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Northern Pacific Timetables (August, 1952)

Published: February 25, 2024

By: Adam Burns

Highlighted below is Northern Pacific's public timetables from the August, 1952 edition of The Official Guide Of The Railways.  This period represented the railroad's zenith prior to major cutbacks.

The Northern Pacific, chartered by the U.S. Congress in 1864, played a crucial role in the settlement and development of the American Northwest. It spanned a distance of about 2,300 miles, from Lake Superior at Duluth, Minnesota to Puget Sound at Tacoma, Washington with a total network of more than 6,600 route miles.

The first transcontinental railroad that didn't rely on government subsidies became operational on September 8, 1883, symbolically signaled by the driving of the final "golden spike" at Gold Creek, Montana.

Prominent financiers like Jay Cooke were initial investors but after the Panic of 1873, financier Henry Villard emerged as the key figure. The Railroad brought significant economic growth by opening markets and facilitating transport of goods, particularly timber, wheat, and minerals.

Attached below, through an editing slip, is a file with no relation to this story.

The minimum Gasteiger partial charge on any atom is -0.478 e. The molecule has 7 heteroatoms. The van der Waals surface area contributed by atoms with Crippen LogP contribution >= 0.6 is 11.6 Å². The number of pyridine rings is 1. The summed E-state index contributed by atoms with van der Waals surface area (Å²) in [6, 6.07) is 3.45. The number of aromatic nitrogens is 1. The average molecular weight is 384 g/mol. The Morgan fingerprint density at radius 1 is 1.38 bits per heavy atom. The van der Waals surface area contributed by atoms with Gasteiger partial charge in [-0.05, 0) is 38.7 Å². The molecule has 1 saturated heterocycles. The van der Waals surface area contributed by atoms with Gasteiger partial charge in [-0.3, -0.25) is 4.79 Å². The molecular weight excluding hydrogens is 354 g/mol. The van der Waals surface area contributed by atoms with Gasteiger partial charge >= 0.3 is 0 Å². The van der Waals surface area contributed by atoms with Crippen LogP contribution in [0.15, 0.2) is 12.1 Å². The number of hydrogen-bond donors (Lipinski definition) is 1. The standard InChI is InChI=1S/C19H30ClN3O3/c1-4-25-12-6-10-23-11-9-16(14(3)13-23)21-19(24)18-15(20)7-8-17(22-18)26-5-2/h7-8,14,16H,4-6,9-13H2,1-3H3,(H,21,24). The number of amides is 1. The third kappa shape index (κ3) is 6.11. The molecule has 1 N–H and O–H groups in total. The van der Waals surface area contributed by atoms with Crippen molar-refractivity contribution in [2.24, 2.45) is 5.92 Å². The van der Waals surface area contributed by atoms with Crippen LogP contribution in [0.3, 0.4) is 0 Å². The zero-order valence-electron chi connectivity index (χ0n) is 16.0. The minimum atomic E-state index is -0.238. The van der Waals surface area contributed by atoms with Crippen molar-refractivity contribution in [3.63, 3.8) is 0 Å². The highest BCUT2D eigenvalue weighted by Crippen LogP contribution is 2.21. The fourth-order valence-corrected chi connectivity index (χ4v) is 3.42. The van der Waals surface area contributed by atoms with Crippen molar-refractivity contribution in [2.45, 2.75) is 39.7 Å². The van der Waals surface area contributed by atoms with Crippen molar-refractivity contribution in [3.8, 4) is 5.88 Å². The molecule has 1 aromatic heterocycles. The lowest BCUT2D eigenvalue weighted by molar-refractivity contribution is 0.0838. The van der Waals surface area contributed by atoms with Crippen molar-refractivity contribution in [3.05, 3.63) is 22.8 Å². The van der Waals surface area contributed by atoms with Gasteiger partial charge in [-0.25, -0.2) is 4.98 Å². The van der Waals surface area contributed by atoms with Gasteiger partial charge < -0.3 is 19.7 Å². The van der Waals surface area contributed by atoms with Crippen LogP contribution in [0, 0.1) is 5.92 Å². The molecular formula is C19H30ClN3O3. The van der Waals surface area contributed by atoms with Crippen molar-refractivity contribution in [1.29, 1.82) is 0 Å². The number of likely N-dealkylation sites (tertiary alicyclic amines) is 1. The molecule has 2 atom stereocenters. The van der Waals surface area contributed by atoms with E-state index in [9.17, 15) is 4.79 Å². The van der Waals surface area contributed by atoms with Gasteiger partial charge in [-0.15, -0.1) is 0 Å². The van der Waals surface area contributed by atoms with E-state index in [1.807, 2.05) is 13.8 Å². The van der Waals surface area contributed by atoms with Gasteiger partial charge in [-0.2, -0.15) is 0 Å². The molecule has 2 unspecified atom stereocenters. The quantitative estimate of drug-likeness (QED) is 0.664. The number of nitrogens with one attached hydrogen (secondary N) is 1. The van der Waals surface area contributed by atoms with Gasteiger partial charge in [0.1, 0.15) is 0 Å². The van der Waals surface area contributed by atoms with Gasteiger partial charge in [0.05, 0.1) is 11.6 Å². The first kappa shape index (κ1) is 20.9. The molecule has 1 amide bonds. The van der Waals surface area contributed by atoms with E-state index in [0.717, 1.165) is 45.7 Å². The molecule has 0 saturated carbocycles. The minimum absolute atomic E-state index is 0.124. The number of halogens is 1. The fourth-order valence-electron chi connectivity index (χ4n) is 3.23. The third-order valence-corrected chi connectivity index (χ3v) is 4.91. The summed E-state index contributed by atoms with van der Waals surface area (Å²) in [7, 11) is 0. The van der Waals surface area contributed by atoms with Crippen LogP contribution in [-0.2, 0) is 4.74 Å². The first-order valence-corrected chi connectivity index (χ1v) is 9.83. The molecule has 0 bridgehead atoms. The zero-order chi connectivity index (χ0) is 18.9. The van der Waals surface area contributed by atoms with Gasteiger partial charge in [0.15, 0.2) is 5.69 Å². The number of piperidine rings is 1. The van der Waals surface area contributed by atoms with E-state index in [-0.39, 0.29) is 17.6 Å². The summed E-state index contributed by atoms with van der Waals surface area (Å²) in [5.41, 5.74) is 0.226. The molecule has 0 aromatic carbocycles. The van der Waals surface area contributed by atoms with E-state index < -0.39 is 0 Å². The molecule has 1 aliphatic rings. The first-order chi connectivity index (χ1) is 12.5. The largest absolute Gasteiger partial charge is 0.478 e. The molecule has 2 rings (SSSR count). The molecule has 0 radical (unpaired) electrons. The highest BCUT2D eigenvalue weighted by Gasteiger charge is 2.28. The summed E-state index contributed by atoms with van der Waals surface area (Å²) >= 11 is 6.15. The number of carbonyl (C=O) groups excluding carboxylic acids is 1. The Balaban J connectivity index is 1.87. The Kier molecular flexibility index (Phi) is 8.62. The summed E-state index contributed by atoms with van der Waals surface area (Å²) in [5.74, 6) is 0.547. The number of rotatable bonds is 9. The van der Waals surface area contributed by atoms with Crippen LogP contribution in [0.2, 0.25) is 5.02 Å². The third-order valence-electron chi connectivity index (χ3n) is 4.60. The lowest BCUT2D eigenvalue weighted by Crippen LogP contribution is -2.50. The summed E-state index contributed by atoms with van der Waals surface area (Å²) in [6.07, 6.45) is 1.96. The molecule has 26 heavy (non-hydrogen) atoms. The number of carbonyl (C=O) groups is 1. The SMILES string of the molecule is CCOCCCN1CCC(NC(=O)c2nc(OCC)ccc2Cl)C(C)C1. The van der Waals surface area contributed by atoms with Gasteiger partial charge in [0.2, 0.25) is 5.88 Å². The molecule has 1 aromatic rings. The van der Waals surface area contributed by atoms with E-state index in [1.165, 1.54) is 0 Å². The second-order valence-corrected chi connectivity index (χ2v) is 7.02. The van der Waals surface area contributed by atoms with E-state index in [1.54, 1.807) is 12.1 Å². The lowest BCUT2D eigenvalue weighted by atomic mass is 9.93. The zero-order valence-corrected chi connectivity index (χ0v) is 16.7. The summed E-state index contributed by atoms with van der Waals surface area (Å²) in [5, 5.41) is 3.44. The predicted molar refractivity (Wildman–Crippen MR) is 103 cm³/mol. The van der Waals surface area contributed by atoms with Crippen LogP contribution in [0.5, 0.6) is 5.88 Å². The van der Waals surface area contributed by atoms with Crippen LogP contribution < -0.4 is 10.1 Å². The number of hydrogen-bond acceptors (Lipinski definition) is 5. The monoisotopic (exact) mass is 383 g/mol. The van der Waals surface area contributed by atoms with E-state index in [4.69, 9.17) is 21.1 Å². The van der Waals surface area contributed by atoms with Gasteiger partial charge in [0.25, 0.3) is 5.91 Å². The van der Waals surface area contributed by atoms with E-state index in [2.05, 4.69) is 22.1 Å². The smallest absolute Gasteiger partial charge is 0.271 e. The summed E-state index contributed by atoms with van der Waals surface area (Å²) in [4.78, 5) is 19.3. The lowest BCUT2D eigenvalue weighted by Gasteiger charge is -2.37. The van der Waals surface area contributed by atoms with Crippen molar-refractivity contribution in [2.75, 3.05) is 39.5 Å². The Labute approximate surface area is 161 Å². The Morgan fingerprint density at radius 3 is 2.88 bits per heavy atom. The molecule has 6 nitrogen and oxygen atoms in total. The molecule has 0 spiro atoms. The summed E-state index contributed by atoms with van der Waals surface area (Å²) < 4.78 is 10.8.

The Northern Pacific was beset by financial difficulties and labor movements, including the Great Strike of 1922. In 1970, the Northern Pacific merged with other railroads to form the Burlington Northern Railroad, now BNSF Railway.

The Northern Pacific’s legacy is evident in the numerous trails, museums, and historical sites along its route that immortalize this titan of American transportation history. It truly spurred progress and permanently impacted the social, economic, and environmental landscape of the American West.

Public Timetables (August, 1952)

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